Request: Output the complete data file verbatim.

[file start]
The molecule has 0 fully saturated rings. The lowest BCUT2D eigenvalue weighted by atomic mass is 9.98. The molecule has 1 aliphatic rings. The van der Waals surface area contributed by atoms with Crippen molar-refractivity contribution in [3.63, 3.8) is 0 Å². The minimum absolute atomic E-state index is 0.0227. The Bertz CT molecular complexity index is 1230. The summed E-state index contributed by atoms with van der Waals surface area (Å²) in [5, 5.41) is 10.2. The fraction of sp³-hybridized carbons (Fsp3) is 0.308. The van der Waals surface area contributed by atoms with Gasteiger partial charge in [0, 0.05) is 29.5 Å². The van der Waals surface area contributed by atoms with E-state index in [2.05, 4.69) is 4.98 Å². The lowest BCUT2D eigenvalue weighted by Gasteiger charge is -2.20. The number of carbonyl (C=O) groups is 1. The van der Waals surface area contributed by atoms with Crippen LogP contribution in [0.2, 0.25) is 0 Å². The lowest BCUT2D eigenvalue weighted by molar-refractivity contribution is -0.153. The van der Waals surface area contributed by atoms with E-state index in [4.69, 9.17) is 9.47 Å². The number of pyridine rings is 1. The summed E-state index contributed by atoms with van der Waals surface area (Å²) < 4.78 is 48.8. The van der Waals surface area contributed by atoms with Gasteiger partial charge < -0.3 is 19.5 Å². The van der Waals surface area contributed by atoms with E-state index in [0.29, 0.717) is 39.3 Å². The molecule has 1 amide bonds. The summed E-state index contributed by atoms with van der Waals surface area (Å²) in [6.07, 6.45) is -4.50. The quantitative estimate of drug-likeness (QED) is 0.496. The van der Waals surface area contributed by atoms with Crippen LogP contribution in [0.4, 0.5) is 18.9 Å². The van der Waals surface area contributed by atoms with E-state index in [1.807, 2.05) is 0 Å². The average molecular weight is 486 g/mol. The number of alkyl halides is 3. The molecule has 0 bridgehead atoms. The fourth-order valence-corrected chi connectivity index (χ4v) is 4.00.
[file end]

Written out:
The molecule has 0 fully saturated rings. The lowest BCUT2D eigenvalue weighted by atomic mass is 9.98. The molecule has 1 aliphatic rings. The van der Waals surface area contributed by atoms with Crippen molar-refractivity contribution in [3.63, 3.8) is 0 Å². The minimum absolute atomic E-state index is 0.0227. The Bertz CT molecular complexity index is 1230. The summed E-state index contributed by atoms with van der Waals surface area (Å²) in [5, 5.41) is 10.2. The fraction of sp³-hybridized carbons (Fsp3) is 0.308. The van der Waals surface area contributed by atoms with Gasteiger partial charge in [0, 0.05) is 29.5 Å². The van der Waals surface area contributed by atoms with E-state index in [2.05, 4.69) is 4.98 Å². The lowest BCUT2D eigenvalue weighted by Gasteiger charge is -2.20. The number of carbonyl (C=O) groups is 1. The van der Waals surface area contributed by atoms with Crippen LogP contribution in [0.2, 0.25) is 0 Å². The lowest BCUT2D eigenvalue weighted by molar-refractivity contribution is -0.153. The van der Waals surface area contributed by atoms with E-state index in [4.69, 9.17) is 9.47 Å². The number of pyridine rings is 1. The summed E-state index contributed by atoms with van der Waals surface area (Å²) < 4.78 is 48.8. The van der Waals surface area contributed by atoms with Gasteiger partial charge < -0.3 is 19.5 Å². The van der Waals surface area contributed by atoms with E-state index in [0.29, 0.717) is 39.3 Å². The molecule has 1 amide bonds. The summed E-state index contributed by atoms with van der Waals surface area (Å²) in [6.07, 6.45) is -4.50. The quantitative estimate of drug-likeness (QED) is 0.496. The van der Waals surface area contributed by atoms with Crippen LogP contribution in [0.4, 0.5) is 18.9 Å². The van der Waals surface area contributed by atoms with E-state index in [1.807, 2.05) is 0 Å². The average molecular weight is 486 g/mol. The number of alkyl halides is 3. The molecule has 0 bridgehead atoms. The fourth-order valence-corrected chi connectivity index (χ4v) is 4.00.